Section 136(q) of 8 U.S.C. provides that the Commissioner of Immigration and Naturalization, with the approval of the Attorney General, 'shall issue rules and prescribe conditions * * * to control and regulate the admission and return of otherwise inadmissible aliens applying for temporary admission'. The current regulations dealing with temporary admission appear in 8 CFR, 1950 SUPP., Part 133. The section appropriate to this 133.4, reads as follows: 'The cases of all aliens of the excludable classes brought to seaports of the United States who apply for temporary admission, except cases within § 133.3, shall be submitted to the Commissioner for special ruling.' Section 133.3 is conceded not to be applicable here. The previous version of this regulation, 8 CFR 132.4, is for present purposes no different.
Apparently, then, the extent of the regulations for a case such as this is to provide for 'special rulings' by the Commissioner. Nothing termed a 'special ruling' by the Commissioner appears in the record, although there are the two denials of parole referred to earlier. This leaves the statement of counsel for respondent at the reargument that whatever applications have been made were denied. The only reasons advanced for these denials are those put by counsel. They are that relators are not eligible to apply for temporary admission and that temporary admission of aliens subject to exclusion will put the government to the additional expense and trouble of later instituting deportation proceedings
in order to remove the aliens from the country. I have held above that as a matter of law these relators are eligible to apply for temporary admission. The second reason only goes to point out the inconvenience resulting from a form of relief that Congress has provided. It would seem logically to lead to the denial of all applications for temporary admission rather than to deal with the considerations involved in this particular case.
The record before me leaves considerable uncertainty as to the precise nature of the administrative action taken in this case. The administrative action might be treated as a failure or refusal to act on an application claimed to be inadequate but herein held sufficient to require action under § 136(q). Or it might be treated as a denial of temporary admission on the ground that relators are not eligible for such relief.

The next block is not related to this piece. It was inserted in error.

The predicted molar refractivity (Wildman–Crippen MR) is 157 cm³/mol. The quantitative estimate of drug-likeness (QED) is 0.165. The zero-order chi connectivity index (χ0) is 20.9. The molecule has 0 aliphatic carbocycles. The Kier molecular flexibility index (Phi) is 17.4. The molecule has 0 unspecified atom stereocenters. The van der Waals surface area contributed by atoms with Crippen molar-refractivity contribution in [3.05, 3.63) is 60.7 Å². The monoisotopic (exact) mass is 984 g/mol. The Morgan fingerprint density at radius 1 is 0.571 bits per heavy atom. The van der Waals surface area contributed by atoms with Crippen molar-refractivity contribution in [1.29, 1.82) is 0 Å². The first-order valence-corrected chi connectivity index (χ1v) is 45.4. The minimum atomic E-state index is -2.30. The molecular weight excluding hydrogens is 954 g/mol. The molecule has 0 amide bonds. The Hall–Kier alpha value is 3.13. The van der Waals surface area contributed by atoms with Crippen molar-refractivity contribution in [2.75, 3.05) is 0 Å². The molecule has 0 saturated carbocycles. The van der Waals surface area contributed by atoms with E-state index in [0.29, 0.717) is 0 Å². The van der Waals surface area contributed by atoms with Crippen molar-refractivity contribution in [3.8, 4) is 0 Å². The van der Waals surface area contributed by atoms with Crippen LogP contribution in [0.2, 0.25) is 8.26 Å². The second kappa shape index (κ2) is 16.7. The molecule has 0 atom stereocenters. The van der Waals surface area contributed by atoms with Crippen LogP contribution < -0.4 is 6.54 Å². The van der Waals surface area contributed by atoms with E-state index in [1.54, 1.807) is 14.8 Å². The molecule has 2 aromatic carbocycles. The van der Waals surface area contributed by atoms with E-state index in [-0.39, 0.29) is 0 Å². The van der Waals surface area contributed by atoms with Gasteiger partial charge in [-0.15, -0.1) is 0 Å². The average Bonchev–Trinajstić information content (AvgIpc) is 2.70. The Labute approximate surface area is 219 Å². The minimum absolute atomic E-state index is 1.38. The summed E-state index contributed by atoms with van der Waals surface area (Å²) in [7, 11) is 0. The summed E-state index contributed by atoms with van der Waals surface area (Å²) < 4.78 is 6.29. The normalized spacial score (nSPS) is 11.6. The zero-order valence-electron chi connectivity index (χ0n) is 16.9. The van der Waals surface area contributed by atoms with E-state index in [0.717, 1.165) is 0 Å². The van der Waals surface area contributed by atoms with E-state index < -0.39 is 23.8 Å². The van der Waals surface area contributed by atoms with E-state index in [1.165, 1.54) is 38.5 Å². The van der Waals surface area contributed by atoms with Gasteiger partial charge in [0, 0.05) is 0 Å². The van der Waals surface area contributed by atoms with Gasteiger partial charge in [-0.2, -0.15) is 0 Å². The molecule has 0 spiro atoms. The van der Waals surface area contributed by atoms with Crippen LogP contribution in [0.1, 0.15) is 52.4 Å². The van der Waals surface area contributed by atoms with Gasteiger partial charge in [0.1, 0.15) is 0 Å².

In either event, the administrative action is improper. Where the immigration authorities have power to grant relief to an alien but they unlawfully fail or refuse to act upon a proper application, the court can release the alien in habeas corpus proceedings. U.S. ex rel. Picicci v. District Director of Immigration, 2 Cir., 181 F.2d 304, supra. Mastrapasqua v. Shaughnessy, 2 Cir., 180 F.2d 999. Likewise, where the immigration authorities deny admission to an alien relying upon a misconception or erroneous interpretation of the statute, the court can release the alien in habeas corpus proceedings. Gegiow v. Uhl, 239 U.S. 3, 36 S. Ct. 2, 60 L. Ed. 114. U.S. ex rel. Berman v. Curran, 3 Cir., 13 F.2d 96. See U.S. ex rel. Brandt v. District Director of Immigration, D.C., 40 F.Supp. 371.
Although, without doubt, an important distinction is to be made between aliens seeking admission who are stopped at our borders and aliens who have entered this country but whose deportation is sought, that does not leave immigration authorities completely free to deal as they will with the former group. The arbitrary use of administrative authority may still be invalid in such cases, U.S. ex rel. Knauff v. McGrath, 2 Cir., 181 F.2d 839, and immigration authorities may not proceed in disregard of requirements defined or authorized by Congress. U.S. ex rel. Johnson v. Shaughnessy, 336 U.S. 806, 69 S. Ct. 921, 93 L. Ed. 1054.
The writ will be sustained unless the appropriate immigration authorities act upon the application for temporary admission in accordance with ...